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Principle 6: Teaching as Reflective Practice

Principle 6: Teaching as Reflective Practice

Reflect on one’s teaching practices and beliefs to maximize self-awareness and continual improvement.

Summary and Rationale

Growth as an effective and inclusive instructor is a continual process involving self-reflection, critique, and ongoing learning. Self-reflection includes identifying personal areas of bias or weakness in teaching. One’s beliefs about students, teaching and learning feed directly into how one practices teaching. Engaging in a reflective practice ensures that our beliefs, values, and practices are in alignment through continual growth and adjustment.

Instructors, students, disciplinary norms, and the state of the pedagogical art are all in continual flux, so even the best-prepared and skilful instructor is only such at a moment in time. Successful instructors assert authority and responsibility over their own teaching practices, and develop the reflective capacity to become aware of, and institute, needed changes in their approach to teaching. Exemplary instructors model life-long learning for their students through their own engagement with their discipline, their teaching, and the ever-evolving students in their courses.


  • Reflect on current portfolio of pedagogical strategies when preparing any course, even ones that have worked successfully on multiple occasions.
  • Incorporate regular informal feedback from students and adapt pedagogical approaches to best support student success.
  • Reflect on how to set up courses to foster inclusive engagement with students.
  • Proactively seek out novel approaches, activities, and resources to experiment with teaching, and conscientiously collect data to evaluate its effectiveness, including (but not limited to) professional development and feedback from students and peers.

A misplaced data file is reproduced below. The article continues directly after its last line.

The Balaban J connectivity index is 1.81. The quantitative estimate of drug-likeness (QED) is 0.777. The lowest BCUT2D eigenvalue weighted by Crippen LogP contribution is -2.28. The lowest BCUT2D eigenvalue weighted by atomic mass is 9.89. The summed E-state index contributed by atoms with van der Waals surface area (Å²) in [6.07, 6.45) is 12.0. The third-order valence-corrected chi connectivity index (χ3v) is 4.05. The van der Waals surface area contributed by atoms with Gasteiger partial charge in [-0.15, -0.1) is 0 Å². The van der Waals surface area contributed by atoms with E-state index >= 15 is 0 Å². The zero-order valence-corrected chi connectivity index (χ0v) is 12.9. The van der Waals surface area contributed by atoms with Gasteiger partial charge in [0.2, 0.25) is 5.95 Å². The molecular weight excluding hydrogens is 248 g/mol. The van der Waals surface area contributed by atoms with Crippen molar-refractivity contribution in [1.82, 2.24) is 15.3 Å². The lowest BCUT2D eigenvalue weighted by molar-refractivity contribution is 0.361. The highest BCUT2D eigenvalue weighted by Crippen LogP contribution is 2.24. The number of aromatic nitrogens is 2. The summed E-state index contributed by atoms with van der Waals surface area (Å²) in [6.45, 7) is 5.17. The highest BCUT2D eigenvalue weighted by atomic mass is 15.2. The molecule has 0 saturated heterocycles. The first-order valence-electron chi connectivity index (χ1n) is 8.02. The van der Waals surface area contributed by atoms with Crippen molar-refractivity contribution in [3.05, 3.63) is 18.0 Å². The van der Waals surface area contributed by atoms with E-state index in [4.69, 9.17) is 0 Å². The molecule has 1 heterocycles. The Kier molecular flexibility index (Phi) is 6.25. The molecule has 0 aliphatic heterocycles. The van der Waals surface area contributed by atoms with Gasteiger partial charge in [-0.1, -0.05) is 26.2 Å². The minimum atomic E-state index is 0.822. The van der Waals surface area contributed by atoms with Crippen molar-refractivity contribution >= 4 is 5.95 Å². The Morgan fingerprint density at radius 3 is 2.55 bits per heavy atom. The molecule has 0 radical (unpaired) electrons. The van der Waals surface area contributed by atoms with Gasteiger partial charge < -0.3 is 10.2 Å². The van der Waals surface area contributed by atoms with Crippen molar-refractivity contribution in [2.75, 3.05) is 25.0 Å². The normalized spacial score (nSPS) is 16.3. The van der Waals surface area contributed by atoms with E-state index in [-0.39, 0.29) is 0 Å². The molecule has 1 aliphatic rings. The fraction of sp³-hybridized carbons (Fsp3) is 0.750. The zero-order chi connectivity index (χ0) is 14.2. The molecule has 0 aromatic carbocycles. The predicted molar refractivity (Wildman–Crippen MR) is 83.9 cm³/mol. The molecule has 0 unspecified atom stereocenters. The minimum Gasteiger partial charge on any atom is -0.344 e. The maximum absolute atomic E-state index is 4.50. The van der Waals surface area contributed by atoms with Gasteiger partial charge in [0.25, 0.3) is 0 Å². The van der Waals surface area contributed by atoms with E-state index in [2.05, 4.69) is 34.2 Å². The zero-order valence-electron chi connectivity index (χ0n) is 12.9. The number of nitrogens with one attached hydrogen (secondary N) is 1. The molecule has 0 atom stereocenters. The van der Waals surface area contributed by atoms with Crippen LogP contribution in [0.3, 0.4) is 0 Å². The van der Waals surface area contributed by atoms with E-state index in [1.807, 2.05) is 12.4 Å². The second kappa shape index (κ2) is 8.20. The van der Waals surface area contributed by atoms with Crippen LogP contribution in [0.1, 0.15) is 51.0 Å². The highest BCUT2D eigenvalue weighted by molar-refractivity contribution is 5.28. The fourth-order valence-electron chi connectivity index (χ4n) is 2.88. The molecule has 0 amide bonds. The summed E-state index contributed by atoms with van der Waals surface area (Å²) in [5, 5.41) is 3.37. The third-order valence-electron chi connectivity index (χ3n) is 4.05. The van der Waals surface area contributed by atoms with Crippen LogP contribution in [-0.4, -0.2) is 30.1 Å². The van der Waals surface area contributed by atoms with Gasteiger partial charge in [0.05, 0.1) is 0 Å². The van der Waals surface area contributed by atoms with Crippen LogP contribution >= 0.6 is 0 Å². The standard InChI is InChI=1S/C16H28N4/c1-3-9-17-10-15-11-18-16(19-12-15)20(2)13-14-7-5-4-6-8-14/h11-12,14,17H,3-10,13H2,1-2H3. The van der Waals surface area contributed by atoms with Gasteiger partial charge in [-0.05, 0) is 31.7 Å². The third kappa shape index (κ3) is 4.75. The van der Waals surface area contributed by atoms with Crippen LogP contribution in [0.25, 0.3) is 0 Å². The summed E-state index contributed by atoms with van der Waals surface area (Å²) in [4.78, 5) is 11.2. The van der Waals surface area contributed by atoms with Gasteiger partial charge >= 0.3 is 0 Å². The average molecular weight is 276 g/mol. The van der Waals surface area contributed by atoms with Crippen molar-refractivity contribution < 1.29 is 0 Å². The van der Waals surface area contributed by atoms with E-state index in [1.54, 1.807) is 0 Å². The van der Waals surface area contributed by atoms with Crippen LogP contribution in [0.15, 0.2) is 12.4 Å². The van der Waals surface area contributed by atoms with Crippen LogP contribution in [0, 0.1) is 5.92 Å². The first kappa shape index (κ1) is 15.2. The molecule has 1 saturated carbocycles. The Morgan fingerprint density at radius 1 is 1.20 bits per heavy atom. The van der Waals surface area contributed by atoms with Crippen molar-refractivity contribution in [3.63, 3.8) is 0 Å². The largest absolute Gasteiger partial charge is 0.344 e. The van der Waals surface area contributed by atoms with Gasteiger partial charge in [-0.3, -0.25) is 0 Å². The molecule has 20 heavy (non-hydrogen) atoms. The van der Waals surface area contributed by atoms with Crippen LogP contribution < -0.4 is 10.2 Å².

• Stay current in disciplinary developments and disciplinary-specific best teaching practices.
  • Create and participate in communities of fellow instructors that allow for support, peer review, pedagogical strategizing, and critical engagement with teaching practices; these communities can be both informal and formal, organized by leaders who recognize the central role that reflection plays in maintaining excellent teaching.



  • Augustine. (389/1968) On the teacher. Translated by Robert P. Russell. Catholic University of America Press.
  • Atkinson, D. J. & Bolt, S. (2010). Using teaching observations to reflect upon and improve teaching practice in higher education. Journal of Scholarship of Teaching and Learning, 19(3), 1-19.
  • Barbezat, D. (2013) Contemplative Practices in Higher Education: Powerful Methods to Transform Teaching and Learning. Jossey-Bass.
  • Brookfield, S. D. (2017) Becoming a Critically Reflective Teacher. John Wiley & Sons.
  • Canning, R (Aug 2004) Teaching and Learning: An Augustinian Perspective. Australian ejournal of Theology
  • Chick, N. (2018) SoTL in Action: Illuminating Critical Moments of Practice. Stylus.
  • Felten, P., Bauman, H.D.L., Kheriaty, A., & Taylor E. (2013) Transformative Conversations: A Guide to Mentoring Communities Among Colleagues in Higher Education. Jossey-Bass.
  • Palmer, P., Zajonc, A. & Scribner, M. (2010) The Heart of Higher Education: A Call to RenewalJossey-Bass.
  • Weimer, M. (2013) Learner-Centered Teaching: Five Key Changes to Practice. Jossey-Bass.